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Originally published March 3, 2005 at 12:00 AM | Page modified March 3, 2005 at 9:34 AM

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Microsoft's festival of future

Microsoft researchers have put a new twist on telling time, creating a digital wall clock with hands for each member of the family.

Seattle Times technology reporter

Microsoft researchers have put a new twist on telling time, creating a digital wall clock with hands for each member of the family.

Instead of numbers, the hands point to places — work, school, home — and can track a person's location to show where he or she is at any time. Not good for teenagers, perhaps, but something parents might find interesting.

Don't expect to buy the clock in stores anytime soon. That invention, and hundreds of others, were on display yesterday at Microsoft's annual science fair of the most futuristic ideas from the company's research division.

Microsoft Techfest, as it is called, is designed to expose employees to projects being developed in Redmond and Microsoft laboratories around the world. Employees have a hard time following who is working on what in such a large company, and Techfest tries to connect some and inspire others.

Chairman Bill Gates is expected to tour the event today and might even take in a lecture on such topics as "bridging the gap between science data and databases" or "impromptu communication." Reporters were allowed in yesterday, but Microsoft kept them away from all but a few inventions.

The people-tracking clock is an idea out of Microsoft's research laboratories in Cambridge, England. Technology in cellphones these days can easily track a person's location, and that information could be sent to the clock to be seen by those at home.

"It sounds very trivial but it has very nice properties," said Andrew Herbert, the managing director of the Cambridge lab. "You can glance at it and know where everyone is."

In another project, researchers in Redmond have made it possible for a person to browse the digital photos on their computer while away from home by using one of Microsoft's sophisticated SmartPhone cellphones. The computer would scale down the images and send them to the cellphone for viewing, but not for download.

A person could also use the phone to command a PC to send the photo to another device, such as a digital photo frame in the in-laws' living room.


Do you know where your children are? A futuristic "family-awareness clock" does.

Susan Dumais, a Microsoft researcher specializing in search, showed a program that can personalize a Web search based on e-mail messages and other documents stored on a computer.

For example, if you're a big Jaguar fan who collects digital pictures of the cars and sends e-mail about them, your Web search for jaguar would more likely produce sites about the car, not the animal.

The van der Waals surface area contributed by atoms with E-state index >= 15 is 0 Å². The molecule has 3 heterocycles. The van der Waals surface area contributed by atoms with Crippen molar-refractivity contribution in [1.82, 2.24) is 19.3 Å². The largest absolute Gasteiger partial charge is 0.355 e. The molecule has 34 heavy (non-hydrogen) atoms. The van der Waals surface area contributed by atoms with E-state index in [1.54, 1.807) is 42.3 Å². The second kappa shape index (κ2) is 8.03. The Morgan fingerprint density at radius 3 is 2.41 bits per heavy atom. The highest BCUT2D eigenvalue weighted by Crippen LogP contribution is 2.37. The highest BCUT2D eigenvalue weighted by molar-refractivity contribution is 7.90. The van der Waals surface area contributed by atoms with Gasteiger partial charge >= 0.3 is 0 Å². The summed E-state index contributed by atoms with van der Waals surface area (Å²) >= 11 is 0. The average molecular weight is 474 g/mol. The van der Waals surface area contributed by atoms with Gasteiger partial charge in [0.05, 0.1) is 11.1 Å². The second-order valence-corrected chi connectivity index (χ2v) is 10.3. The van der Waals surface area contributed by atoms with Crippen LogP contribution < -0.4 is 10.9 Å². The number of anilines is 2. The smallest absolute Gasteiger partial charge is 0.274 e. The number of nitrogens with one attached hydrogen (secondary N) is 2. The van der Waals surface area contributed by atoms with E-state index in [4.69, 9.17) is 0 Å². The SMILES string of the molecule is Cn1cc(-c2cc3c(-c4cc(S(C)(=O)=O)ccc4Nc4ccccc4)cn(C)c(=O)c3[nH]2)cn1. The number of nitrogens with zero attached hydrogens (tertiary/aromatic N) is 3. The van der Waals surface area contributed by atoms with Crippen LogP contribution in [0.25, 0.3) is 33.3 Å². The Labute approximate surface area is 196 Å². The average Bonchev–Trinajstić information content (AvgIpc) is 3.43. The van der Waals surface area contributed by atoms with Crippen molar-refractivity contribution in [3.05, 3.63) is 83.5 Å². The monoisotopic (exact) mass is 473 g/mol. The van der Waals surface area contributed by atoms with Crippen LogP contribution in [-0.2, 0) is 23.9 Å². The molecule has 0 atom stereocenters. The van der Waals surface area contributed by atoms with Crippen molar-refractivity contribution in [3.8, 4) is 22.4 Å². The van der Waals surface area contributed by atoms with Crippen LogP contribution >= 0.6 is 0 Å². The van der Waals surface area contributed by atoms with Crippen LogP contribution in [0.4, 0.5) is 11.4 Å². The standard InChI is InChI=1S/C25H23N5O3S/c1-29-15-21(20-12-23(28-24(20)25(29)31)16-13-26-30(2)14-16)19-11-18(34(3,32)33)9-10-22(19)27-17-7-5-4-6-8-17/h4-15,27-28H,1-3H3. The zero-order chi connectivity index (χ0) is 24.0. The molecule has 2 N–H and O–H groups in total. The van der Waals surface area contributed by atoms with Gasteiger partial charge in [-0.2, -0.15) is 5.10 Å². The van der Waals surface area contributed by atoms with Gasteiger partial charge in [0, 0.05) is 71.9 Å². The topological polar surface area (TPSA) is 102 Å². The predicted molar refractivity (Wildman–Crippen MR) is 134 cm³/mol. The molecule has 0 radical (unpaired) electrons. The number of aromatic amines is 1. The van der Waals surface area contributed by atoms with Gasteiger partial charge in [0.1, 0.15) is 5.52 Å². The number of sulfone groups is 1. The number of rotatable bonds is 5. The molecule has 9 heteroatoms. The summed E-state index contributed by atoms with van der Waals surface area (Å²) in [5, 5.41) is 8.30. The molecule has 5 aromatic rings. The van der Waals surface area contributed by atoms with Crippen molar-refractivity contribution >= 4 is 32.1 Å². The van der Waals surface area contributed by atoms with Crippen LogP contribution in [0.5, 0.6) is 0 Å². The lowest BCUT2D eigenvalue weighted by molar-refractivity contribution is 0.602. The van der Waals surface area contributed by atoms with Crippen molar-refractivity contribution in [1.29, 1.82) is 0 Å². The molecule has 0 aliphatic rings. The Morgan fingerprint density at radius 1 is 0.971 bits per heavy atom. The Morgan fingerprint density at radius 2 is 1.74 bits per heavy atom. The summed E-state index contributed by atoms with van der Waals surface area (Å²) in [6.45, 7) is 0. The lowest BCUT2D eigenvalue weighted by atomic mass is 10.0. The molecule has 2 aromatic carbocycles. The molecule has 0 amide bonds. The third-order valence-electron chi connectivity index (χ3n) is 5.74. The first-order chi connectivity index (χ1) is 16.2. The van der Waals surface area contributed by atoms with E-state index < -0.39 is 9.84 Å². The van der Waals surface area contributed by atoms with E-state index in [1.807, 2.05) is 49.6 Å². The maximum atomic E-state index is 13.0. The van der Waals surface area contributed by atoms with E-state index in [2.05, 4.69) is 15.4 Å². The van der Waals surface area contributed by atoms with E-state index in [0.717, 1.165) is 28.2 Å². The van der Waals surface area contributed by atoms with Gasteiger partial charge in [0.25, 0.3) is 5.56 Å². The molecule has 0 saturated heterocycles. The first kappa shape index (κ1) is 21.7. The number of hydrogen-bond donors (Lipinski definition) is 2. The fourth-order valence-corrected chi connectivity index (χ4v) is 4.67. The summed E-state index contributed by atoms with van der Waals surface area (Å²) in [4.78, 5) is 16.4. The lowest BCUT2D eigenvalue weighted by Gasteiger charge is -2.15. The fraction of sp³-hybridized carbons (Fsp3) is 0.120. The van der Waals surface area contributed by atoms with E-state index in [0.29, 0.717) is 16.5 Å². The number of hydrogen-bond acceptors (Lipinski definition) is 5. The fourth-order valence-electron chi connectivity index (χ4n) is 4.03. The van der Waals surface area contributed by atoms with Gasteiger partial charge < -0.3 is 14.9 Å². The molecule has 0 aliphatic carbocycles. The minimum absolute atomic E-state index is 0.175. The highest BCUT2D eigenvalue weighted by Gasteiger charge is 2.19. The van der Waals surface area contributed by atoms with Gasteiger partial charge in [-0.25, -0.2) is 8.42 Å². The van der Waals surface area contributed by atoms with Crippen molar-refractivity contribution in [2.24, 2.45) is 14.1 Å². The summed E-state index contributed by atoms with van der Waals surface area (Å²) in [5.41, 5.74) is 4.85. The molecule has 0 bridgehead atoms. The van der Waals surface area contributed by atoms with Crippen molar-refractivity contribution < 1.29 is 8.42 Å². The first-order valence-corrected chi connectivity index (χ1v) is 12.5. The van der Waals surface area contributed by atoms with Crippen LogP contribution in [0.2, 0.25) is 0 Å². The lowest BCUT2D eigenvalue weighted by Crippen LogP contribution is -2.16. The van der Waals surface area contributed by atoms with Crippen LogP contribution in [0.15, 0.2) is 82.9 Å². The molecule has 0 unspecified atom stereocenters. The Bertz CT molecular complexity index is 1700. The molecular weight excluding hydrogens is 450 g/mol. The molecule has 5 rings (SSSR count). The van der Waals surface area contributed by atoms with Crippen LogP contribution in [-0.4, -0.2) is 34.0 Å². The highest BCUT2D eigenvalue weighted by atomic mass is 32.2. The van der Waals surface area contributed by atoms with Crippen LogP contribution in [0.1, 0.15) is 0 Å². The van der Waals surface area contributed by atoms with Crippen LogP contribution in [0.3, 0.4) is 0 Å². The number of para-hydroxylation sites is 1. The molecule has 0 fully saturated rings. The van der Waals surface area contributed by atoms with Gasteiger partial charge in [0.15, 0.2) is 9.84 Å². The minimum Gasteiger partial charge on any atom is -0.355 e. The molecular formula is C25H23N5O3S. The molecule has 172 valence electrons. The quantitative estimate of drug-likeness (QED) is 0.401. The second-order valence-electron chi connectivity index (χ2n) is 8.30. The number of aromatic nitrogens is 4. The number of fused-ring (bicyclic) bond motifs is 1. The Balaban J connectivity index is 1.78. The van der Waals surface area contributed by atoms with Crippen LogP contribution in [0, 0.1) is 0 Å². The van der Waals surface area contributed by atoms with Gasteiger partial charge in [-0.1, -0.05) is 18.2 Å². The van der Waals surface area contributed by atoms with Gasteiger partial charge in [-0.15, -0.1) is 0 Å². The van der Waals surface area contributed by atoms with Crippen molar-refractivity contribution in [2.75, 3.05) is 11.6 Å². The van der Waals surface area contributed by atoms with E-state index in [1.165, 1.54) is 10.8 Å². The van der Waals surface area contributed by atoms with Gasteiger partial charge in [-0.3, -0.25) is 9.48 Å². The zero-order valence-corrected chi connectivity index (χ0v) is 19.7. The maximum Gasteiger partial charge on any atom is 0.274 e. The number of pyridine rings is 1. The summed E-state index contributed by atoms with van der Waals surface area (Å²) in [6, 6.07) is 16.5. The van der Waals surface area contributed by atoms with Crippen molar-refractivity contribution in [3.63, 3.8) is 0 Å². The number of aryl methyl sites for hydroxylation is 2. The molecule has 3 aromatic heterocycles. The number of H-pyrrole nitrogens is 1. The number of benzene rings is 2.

Many of today's Web search engines don't take those personal aspects into account, Dumais said. "That leads to a less than ideal search experience."


Researchers in Redmond also demonstrated a way Microsoft's Outlook e-mail program could categorize messages based on the user's relationship to the senders. The application would be ideal for someone who returns to the office from a long vacation to find 500 e-mails waiting, said researcher A.J. Brush.

"Let's quickly bring to the front those people that you have a relationship with," she said. The program establishes those relationships by remembering the people you've e-mailed.

Brush said her team interviewed Microsoft employees and found that 71 percent of those surveyed get more than 50 e-mail messages a day, and 31 percent spend an hour or more dealing with the new messages.


Karishma Kiri talks about a typical rural business computer kiosk in India at Microsoft's Techfest in Redmond, which included researchers from the company's newest laboratory, in Bangalore, India.

Andrew Birrell, a researcher in Microsoft's Mountain View, Calif., center, is working on ways for people to visit a computer at an Internet cafe, for example, and create the environment of their own computer by inserting a flash-based memory disk.

A person could partially write a letter at home, for example, load the information onto the disk and finish the letter at another computer, whether or not that PC had the same applications.

Researchers from Microsoft's newest laboratory, in Bangalore, India, were also at Techfest to talk about the company's research interests in that country.

Only a fraction of the 600,000 villages in India have a computer for residents to access.

Microsoft is trying to understand the needs of those residents in a rapidly emerging market, said Kentaro Toyama, the assistant managing director of the Bangalore lab.

"All the stuff we design is for people who work in air-conditioned offices and do office work," he said.

"The more time you spend, the more you realize just how much work we have to do as an industry to meet people's needs."

Kim Peterson: 206-464-2360 or

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